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The Guina is also referred to as the Kodkod, Chilean Cat, and Guigna.

The Guina is the smallest cat in the Americas.

It lives primarily in central and southern Chile, as well as marginally in adjoining areas of Argentina. Its area of distribution is small compared to the other South American cats.


It is a tiny, compact-built species with relatively short limbs, and a thick, tubular bushy tail. The fur is greyish-brown to rich russet-brown marked with small, dark dab-like spots that coalesce into broken lines on the back and nape. The head is small and round with a compact face that is marked with dark cheep stripes, eyebrow markings, and prominent dark stripes under the eyes that border the muzzle.



Guinas hunt mainly very small rodents especially several species of mice. Other prey include rats, small marsupials, small mammals, birds, reptiles, and insects.



The gestation period lasts about 7278 days. The average litter size is one to three kittens. This species may live to be about 11 years old.



The kodkod's fur color ranges from brownish-yellow to grey-brown. It has dark spots, a pale underside, and a ringed tail. The ears are black with a white spot, while the dark spots on the shoulders and neck almost merge to form a series of dotted streaks. Melanistic kodkods with spotted black coats are quite common. It has a small head, large feet, and a thick tail. Adult kodkods are 37 to 51 cm (15 to 20 in) in head to body length with a short 2025 cm (7.99.8 in) tail and a shoulder height of about 25 cm (9.8 in). Weight ranges between 2 and 2.5 kg (4.4 and 5.5 lb).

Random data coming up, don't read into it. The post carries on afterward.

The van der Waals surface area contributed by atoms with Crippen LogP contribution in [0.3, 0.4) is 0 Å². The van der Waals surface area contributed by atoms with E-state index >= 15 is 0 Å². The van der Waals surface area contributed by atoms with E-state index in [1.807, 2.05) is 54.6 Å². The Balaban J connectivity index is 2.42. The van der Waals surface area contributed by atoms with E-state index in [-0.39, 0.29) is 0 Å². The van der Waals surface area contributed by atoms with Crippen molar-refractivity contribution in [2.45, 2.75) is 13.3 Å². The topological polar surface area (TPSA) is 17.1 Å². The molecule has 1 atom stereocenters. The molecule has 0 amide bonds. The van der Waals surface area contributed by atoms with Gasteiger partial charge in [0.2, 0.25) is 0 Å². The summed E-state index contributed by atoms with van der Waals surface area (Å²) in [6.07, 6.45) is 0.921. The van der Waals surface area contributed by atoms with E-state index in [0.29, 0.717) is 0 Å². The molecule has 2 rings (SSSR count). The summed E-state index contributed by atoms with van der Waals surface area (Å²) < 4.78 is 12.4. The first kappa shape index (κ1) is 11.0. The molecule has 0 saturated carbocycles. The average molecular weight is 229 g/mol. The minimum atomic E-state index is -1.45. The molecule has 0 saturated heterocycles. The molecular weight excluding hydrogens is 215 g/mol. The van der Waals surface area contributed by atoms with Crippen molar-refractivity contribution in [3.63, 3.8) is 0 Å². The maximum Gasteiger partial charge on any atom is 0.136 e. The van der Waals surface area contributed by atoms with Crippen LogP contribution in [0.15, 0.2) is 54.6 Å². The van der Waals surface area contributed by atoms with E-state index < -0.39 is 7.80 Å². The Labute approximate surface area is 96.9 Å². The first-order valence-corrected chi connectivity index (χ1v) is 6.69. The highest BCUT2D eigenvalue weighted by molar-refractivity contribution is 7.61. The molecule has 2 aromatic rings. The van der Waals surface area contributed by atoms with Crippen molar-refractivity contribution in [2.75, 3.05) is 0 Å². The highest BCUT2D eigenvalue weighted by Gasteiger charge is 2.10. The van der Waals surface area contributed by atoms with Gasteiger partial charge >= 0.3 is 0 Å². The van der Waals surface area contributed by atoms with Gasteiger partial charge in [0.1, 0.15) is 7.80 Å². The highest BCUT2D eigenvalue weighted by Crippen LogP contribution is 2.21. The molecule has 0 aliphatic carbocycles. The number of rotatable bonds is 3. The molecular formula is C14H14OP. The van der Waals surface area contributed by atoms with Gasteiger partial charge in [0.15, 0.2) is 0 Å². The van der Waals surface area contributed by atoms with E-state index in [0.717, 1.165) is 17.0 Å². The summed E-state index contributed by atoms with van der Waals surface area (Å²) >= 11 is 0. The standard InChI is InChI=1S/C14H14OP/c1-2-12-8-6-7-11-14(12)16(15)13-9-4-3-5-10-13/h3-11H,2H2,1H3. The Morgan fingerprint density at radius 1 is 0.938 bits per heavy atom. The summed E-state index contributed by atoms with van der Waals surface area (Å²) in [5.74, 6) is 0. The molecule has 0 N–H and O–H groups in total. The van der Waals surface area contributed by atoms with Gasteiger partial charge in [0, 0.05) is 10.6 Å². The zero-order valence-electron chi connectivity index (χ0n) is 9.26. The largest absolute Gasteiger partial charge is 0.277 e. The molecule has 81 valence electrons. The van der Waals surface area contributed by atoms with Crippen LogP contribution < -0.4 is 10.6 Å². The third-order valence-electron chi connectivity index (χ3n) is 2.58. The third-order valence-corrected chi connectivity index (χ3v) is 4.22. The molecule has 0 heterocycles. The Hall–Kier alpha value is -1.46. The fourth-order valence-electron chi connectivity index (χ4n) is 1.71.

Distribution and habitat

The kodkod is strongly associated with mixed temperate rainforests of the southern Andean and coastal ranges, particularly the Valdivian and Araucaria forests of Chile, which are characterized by the presence of bamboo in the understory. It prefers evergreen temperate rainforest habitats to deciduous temperate moist forests, sclerophyllous scrub, and coniferous forests. It is tolerant of altered habitats, being found in secondary forests and shrubs as well as primary forests, and on the fringes of settled and cultivated areas. It ranges up to the treeline at approximately 1,900 m (6,200 ft). In Argentina, it has been recorded from the moist montane forest, which has Valdivian temperate rainforest characteristics, including a multi-layered structure with bamboo, and numerous lianas and epiphytes.




Kodkods are equally active during the day and during the night, although they only venture into open terrain under the cover of darkness. During the day, they rest in dense vegetation in ravines, along streams with heavy cover, and in piles of dead gorse. They are excellent climbers, and easily able to climb trees more than a meter in diameter. They are terrestrial predators of birds, lizards, and rodents in the ravines and forested areas, feeding on southern lapwing, austral thrush, chucao tapaculo, huet-huet, domestic geese, and chicken.


Male kodkods maintain exclusive territories 1.1 to 2.5 km2 (0.42 to 0.97 sq mi) in size, while females occupy smaller ranges of just 0.5 to 0.7 km2 (0.19 to 0.27 sq mi).




The major threat to the kodkod is logging of its temperate moist forest habitat, and the spread of pine forest plantations and agriculture, particularly in central Chile. 

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